1.    Eye contact: While filming a video, the producer said to me that it is proven if you look to the side and not into the camera, people assume you are lying and are not trust-worthy. This is even more real in person. Looking someone in the eye is an art. Practice it and you will find that good eye contact will carry you a long way.
2.   Shoulders and hips (and belly button): Check to see where your belly button is pointed. Yeah, belly button. It points to what you are interested in. If it is aimed at the door, your posture screams, “I want out of here!” If it points toward them, it is saying, “I am present and want to be here.”
3.   Hands: Are you calm or nervously spinning a pen? Either you want to be distracted and leave, or you are absorbed in the conversation.
4.   Arm: Here is a SUPER trick I learned from Bob Goff. If you are sitting down, put your hands on your knees with your palms pointed up. That posture puts you into a non-judgmental listening mode. It works for me. If your arms are crossed, like your mother used to do when she was mad, it says, I am mad or I am closed to what you are saying. Having your arms at your side and relaxed implies, “I am relaxed and open to what you are saying.” (Andrea personally struggles with this one because crossed arms keep her warm!)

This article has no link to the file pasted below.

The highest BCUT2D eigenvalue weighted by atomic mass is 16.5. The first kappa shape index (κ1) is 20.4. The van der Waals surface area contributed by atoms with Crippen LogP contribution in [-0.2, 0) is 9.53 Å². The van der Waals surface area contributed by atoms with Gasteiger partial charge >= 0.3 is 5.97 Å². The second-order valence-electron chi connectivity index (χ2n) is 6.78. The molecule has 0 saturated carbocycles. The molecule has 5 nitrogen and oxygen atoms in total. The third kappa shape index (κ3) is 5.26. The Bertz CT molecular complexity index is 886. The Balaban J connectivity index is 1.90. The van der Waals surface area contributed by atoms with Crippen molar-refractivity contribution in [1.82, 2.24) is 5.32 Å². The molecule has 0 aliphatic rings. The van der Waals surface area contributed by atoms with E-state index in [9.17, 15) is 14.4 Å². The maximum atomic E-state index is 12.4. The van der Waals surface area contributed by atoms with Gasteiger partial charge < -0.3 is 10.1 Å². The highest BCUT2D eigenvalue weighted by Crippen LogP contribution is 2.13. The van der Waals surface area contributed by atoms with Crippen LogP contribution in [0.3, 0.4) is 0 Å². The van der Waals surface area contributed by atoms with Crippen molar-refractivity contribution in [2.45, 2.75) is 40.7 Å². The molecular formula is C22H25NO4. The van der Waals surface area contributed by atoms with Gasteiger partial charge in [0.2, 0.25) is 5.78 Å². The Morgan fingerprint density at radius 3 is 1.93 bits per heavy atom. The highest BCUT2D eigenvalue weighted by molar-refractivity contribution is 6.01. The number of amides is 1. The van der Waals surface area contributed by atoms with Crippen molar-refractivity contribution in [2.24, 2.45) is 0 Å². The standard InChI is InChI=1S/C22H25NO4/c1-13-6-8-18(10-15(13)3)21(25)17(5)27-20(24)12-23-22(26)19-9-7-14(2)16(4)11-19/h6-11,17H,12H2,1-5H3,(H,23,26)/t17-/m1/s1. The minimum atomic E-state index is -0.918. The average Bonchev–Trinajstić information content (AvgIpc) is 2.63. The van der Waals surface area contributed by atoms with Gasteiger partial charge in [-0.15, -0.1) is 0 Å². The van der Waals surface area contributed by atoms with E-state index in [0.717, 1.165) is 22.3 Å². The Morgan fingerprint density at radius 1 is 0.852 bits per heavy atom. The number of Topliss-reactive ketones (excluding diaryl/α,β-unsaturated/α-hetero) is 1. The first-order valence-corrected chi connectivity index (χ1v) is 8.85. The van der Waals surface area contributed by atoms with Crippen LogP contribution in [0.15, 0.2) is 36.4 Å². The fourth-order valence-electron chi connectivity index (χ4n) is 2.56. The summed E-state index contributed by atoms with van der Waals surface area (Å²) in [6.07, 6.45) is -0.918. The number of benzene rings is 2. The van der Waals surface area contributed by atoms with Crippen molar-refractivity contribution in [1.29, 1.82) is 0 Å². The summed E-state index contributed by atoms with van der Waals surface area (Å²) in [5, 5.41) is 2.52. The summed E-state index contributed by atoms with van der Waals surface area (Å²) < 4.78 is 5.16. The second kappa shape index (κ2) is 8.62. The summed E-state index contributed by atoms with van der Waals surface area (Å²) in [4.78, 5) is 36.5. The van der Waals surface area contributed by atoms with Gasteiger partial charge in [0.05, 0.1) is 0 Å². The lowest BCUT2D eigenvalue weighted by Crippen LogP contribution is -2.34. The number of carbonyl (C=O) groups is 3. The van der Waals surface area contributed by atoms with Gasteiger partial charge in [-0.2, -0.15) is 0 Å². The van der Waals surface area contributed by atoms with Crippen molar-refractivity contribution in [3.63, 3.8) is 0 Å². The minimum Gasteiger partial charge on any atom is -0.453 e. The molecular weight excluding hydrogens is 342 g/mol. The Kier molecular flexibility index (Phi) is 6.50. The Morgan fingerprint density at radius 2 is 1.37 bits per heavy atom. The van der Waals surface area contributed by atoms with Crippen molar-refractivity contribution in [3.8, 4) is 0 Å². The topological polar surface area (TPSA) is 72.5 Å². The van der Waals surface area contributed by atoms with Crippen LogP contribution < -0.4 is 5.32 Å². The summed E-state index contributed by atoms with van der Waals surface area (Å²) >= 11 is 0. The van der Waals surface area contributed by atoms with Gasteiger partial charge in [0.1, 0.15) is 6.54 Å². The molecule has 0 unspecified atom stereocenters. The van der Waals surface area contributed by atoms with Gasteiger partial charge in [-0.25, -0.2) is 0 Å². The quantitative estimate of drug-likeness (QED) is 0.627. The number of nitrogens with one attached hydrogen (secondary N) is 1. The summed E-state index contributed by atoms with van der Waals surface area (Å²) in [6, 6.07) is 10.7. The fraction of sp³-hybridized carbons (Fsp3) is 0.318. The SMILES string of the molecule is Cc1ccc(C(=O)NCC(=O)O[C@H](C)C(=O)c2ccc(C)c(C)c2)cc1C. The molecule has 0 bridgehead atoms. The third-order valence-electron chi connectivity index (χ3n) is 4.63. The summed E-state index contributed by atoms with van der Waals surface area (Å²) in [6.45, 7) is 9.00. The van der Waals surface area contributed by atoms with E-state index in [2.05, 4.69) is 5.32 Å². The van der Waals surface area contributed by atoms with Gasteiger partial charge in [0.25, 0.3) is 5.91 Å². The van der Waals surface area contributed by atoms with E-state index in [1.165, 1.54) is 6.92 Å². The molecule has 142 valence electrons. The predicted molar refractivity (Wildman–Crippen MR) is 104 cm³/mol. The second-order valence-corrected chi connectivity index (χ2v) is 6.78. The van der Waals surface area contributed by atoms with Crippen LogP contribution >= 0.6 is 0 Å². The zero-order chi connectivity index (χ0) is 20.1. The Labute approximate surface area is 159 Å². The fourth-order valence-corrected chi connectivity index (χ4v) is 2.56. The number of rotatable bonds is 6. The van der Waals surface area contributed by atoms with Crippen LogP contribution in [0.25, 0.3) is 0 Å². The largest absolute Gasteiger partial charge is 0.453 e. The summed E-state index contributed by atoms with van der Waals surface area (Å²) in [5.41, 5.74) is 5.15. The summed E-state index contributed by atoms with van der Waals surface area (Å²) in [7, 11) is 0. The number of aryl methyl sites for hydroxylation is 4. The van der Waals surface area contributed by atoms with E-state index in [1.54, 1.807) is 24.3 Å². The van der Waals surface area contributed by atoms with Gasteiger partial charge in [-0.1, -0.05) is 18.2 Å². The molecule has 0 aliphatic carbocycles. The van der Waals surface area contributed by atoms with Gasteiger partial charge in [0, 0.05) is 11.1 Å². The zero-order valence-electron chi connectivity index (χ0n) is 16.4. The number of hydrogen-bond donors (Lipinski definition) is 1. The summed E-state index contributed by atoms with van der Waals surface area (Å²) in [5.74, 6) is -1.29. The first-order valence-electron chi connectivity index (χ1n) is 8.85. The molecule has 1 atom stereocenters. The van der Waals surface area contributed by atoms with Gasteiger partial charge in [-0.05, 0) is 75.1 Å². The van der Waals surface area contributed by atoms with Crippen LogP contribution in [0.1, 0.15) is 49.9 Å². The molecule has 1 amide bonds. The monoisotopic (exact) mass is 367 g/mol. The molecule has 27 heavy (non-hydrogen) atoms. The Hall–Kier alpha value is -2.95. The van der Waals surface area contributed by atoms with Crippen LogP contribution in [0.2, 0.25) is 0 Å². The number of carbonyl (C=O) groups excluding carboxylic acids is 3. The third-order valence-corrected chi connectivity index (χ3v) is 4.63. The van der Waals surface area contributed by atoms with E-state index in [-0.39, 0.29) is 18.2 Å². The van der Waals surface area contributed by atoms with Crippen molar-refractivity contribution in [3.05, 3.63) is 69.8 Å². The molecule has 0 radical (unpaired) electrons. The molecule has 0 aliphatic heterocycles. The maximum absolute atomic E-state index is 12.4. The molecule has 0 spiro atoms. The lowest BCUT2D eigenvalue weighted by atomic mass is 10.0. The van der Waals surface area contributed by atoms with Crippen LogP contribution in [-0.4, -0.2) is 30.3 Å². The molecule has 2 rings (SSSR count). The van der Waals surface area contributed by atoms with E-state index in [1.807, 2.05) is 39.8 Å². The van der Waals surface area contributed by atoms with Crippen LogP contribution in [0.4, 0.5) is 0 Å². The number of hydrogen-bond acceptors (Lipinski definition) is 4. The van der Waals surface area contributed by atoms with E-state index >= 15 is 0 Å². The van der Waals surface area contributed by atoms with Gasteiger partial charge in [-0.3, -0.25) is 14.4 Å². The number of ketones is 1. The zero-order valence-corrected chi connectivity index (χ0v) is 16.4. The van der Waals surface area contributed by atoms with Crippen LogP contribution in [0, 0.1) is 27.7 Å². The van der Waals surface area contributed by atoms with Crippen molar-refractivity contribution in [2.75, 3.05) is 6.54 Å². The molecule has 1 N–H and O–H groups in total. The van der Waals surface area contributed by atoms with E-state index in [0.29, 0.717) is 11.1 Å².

Bonus: Do NOT take your phone out of your pocket. Nothing communicates that you don’t care, like looking at your phone. Many of us now have the habit of checking our phones every 10 minutes, with every ring, or beep, and don’t even realize we are doing it. Focus on them. My kids danced the other day when I told them I was going to put the phone away for 48 hours. In fact, they hid the phone so I would be fully present. Remember, your phone is your tool, you are not it’s slave.

Work on one of these at a time like building a muscle. The more you practice, the stronger you will become.

What about you? If you could change one aspect of your listening skills, what would it be? Please share it below as an encouragement to others.

Here is the door trim photo Andrea mentioned.  Doesn’t it look much nicer WITHOUT the extra white trim.  :)

Those are some amazing kids if you ask me.

Those are some amazing kids if you ask me.


  1. Michael Spiger says:

    Mom and I enjoyed your latest pod cast! Some thoughts: Old habits die hard…I am very attentive to my phone because I was always on call and really still feel like I am.
    In med school, we were taught not to ask “why” but to say “tell me the reason for how you feel” or something like that. Perhaps it gives the person a little more direction in how to answer. And it seems gentler.

    Right now I’m sitting here with my hands on my knees and my palms up….

    Good night
    Love you ,

    • It can be tricky to use the word, “why”. We often use it to prove our point or show where they are wrong. For ease of remembering, what to say, I have found “why” the easiest.

      Your suggestion of “Tell me the reason for how you feel”, would clearly communicate you are listening and care. Good comment.

      Hope tonight goes well for you and your throat feels better.